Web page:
Friday, April 03, 2009

Vermont Big (Enough?) SSM Victory

Last night, the Vermont House sat and stood up late to pass the same-sex marriage bill by 95 to 52 about 9 p.m.

That's enough to say, "We damn well thought about it and want it." Among the questions remaining are:
  • In the third reading, will there be over 100 yes votes to set up a two-thirds (100 of 150) override of Gov. Jim Douglas' promised veto?
  • Assuming not and that Douglas follows through with his anti-equality threat, will enough House members switch to yes as some have said for the override?
  • A niggling detail is whether the small changes on the House side will meet any opposition from the Senate, which strongly favored the bill in its go (26 to 4).
Yesterday's debate dragged on for some predictable reasons. The anti-equality folk did try to derail the effort by ordering a non-binding referendum, which state law permits (it is not a ballot-initiative state). That took quite a bit of posturing by the anti folk, but ended up losing solidly.

By the bye, the AP story is heavy on the anti side's arguments.

I listened to hours of the debate. It's well worth at least fast-forwarding to good parts on the Free Press site. In particularly, remarks by House members Steve Howard, Bill Lippert, Johanna Donovan and Tim Jerman blended the personal, political and legal. They are either gay or have a GLBT child. Any rep who could hear all their testimony and vote no had a very closed mind or cold, calculating heart.

This morning, the final reading and vote come. If that vote runs over 100 in favor, that will be a clear message to the governor.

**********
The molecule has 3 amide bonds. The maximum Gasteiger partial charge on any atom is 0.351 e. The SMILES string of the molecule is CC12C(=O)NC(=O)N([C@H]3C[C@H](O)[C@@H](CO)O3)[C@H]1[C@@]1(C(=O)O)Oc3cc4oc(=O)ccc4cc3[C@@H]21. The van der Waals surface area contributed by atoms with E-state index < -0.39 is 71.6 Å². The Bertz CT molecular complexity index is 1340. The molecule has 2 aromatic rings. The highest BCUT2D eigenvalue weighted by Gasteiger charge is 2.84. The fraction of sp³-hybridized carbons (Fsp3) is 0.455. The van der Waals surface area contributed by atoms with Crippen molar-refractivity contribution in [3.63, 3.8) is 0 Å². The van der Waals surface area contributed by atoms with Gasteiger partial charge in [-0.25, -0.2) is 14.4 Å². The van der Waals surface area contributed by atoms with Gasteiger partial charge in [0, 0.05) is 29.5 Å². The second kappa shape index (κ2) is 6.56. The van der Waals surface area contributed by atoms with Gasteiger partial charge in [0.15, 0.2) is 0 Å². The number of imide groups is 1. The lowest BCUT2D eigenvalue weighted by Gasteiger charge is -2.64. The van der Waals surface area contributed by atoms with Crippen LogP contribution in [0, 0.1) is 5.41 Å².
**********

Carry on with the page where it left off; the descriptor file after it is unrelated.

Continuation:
Next up will be passage back to the Senate to concur or call a conference to compromise. Any such resolution is likely to happen today. (They really show Massachusetts how to be efficient in the legislature.)

Vermont Freedom to Marry predicts an override vote as early as Tuesday.

Some House members have said they would vote for an override even if they voted against the bill. Douglas' early and heavy handed announcement of his intentions did not sit well with them. Also, for another small but important detail, the two-thirds override majority is not absolute; the constitution (section 11) provides that "two-thirds of the members present of that House" can override a veto. So, if all those in favor showed up and some of the cons didn't want to stay involved, that 95 could well be plenty.

Less likely, old drama queen Douglas could keep in the spotlight by professing a change of what passes for a heart. He could not act on it and let it become law (only a five day cycle, not including Sunday, in Vermont) or say that it is clear the law has enough support. He's not too bright and is likely to veto it though.

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